Facebook Says Bug Opened Access to Private Photos

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SAN FRANCISCO — Facebook announced on Friday that it had discovered a bug that allowed outsiders access to private photos, potentially affecting some 6.8 million people who use the service.


“We have fixed the issue but, because of this bug, some third-party apps may have had access to a broader set of photos than usual,” Tomer Bar, an engineering director at the company, said in a blog post.

The announcement is the latest in a string of problems the social network has had with consumer data. In March, The New York Times reported that Cambridge Analytica, a third-party firm, harvested the data of Facebook users without their express knowledge or consent. And in September, a separate, more serious breach gave hackers full access to the Facebook accounts of tens of millions of users.

This most recent incident is somewhat less severe than previous ones. Around 1,500 third-party apps had access to users’ uploaded photos — even if they had not posted them publicly to Facebook — from Sept. 13 to Sept. 25.

Facebook said the number of people affected was probably smaller than 6.8 million, because it doubted that all 1,500 apps gained access to the social network during those 12 days. The company said it was contacting the 876 developers who had built the apps and asking them to check and delete any photos they may have retrieved improperly.

“We’re sorry this happened,” Mr. Bar added.

Facebook has repeatedly pledged to better protect user information. “If we can’t, then we don’t deserve to serve you,” Mark Zuckerberg, the company’s chief executive, said in a note to users this year.

But the bug reported on Friday prompted more scrutiny in the United States and Europe of whether it was following through on those promises.

The announcement is likely to raise questions among federal regulators about whether Facebook violated a consent decree with the Federal Trade Commission in 2011. Under the agreement, Facebook is prohibited from misrepresenting its privacy and security practices. It also requires the company to obtain users’ consent before overriding their privacy choices, and to institute a comprehensive program to protect the privacy and security of users’ data.

In March, in the wake of revelations about Cambridge Analytica, the commission said it was investigating Facebook’s data-handling practices.

David C. Vladeck, a former director of the commission’s bureau of consumer protection, said it was possible that Facebook’s failure to anticipate and address the latest data privacy problem violated the agreement. Mr. Vladeck oversaw the investigation that led to the consent decree.

“If Facebook can’t control access by third-party apps, they are going to be in constant trouble with the Federal Trade Commission — and the public at some point is just going to revolt,” Mr. Vladeck said. “This is just not acceptable.”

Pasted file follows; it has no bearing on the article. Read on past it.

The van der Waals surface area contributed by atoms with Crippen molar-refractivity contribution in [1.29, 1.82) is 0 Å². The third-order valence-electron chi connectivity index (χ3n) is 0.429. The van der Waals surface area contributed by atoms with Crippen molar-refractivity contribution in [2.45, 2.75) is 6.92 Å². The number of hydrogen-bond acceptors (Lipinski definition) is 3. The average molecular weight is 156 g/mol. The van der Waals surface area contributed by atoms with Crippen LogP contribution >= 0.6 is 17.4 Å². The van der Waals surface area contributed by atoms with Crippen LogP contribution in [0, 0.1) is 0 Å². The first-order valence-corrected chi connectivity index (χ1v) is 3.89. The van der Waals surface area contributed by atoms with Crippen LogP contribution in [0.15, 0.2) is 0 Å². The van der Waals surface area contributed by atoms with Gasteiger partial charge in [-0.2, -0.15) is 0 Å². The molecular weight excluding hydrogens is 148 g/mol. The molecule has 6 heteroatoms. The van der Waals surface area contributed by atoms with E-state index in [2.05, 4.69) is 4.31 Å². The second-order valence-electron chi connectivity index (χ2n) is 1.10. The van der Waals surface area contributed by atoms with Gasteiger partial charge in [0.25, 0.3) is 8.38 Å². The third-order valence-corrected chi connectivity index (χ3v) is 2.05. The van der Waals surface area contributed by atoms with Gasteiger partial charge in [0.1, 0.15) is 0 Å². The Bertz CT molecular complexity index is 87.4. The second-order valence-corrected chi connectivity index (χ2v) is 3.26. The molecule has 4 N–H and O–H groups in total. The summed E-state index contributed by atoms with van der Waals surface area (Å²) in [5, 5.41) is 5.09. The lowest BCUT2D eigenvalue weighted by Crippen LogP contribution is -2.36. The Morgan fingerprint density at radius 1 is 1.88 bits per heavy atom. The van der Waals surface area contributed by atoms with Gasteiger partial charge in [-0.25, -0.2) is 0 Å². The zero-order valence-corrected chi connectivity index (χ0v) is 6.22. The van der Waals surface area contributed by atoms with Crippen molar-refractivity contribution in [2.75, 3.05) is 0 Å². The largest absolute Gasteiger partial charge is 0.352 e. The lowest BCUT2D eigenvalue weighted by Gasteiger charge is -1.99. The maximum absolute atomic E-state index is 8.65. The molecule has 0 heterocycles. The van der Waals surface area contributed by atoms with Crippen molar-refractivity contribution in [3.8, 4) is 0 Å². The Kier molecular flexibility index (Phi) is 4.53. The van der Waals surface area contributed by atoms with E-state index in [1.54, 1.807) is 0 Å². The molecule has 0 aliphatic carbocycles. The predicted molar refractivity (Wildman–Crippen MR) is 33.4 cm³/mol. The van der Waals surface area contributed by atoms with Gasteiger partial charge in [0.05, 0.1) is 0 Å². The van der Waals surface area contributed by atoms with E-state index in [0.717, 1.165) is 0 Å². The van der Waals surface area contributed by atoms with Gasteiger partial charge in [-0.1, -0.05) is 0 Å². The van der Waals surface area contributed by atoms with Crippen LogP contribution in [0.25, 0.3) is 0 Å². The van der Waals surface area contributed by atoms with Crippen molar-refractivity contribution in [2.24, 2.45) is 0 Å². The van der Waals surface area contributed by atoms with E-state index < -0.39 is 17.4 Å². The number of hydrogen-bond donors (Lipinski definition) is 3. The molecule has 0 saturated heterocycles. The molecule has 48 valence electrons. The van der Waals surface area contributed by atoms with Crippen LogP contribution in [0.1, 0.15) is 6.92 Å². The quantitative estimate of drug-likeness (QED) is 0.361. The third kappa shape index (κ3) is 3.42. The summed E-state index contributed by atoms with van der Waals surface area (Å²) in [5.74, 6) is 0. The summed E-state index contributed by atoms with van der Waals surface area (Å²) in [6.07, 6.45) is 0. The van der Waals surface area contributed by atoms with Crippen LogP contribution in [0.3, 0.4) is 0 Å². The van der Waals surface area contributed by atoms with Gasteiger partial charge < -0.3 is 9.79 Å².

But Chris Hoofnagle, an adjunct professor of law who is the faculty director of the Berkeley Center for Law and Technology at the University of California, Berkeley, said it wasn’t clear the incident violated the consent decree.

“We don’t know yet whether this security hole was a product of negligence or an accident that could happen even if you have good security,” Professor Hoofnagle said.

The Federal Trade Commission declined to comment.

European regulators have signaled a strong displeasure with Facebook’s privacy policies. The company’s main data-protection regulator in the European Union, the Irish Data Protection Commission, said on Friday that the mounting number of problems required a deeper investigation. Ireland is Facebook’s lead privacy watchdog in the European Union because the company’s European headquarters are in Dublin.

The company found the bug on Sept. 25, the same day Facebook discovered a data breach that affected 30 million users. But executives did not notify government officials in Europe until November.

Under the new European privacy law, known as the General Data Protection Regulation, or G.D.P.R., companies have 72 hours “without undue delay” to disclose an incident to authorities. Companies taking longer must include reasons for the delay. Facebook said it did not alert officials earlier because it needed time to “create a notification page” and to translate the message to consumers into multiple languages.

The Irish Data Protection Commission said it started an inquiry this week after receiving “a number of breach notifications from Facebook” over the past six months. The investigation could lead to a fine of up to 4 percent of Facebook’s global revenue, or about $1.63 billion. The regulator can also require Facebook to change how it processes data in the region.

“We have this week commenced a statutory inquiry examining Facebook’s compliance with the relevant provision of the G.D.P.R.,” the Irish Data Protection Commission said in a statement.

The regulator started another investigation after Facebook disclosed the data breach in September.

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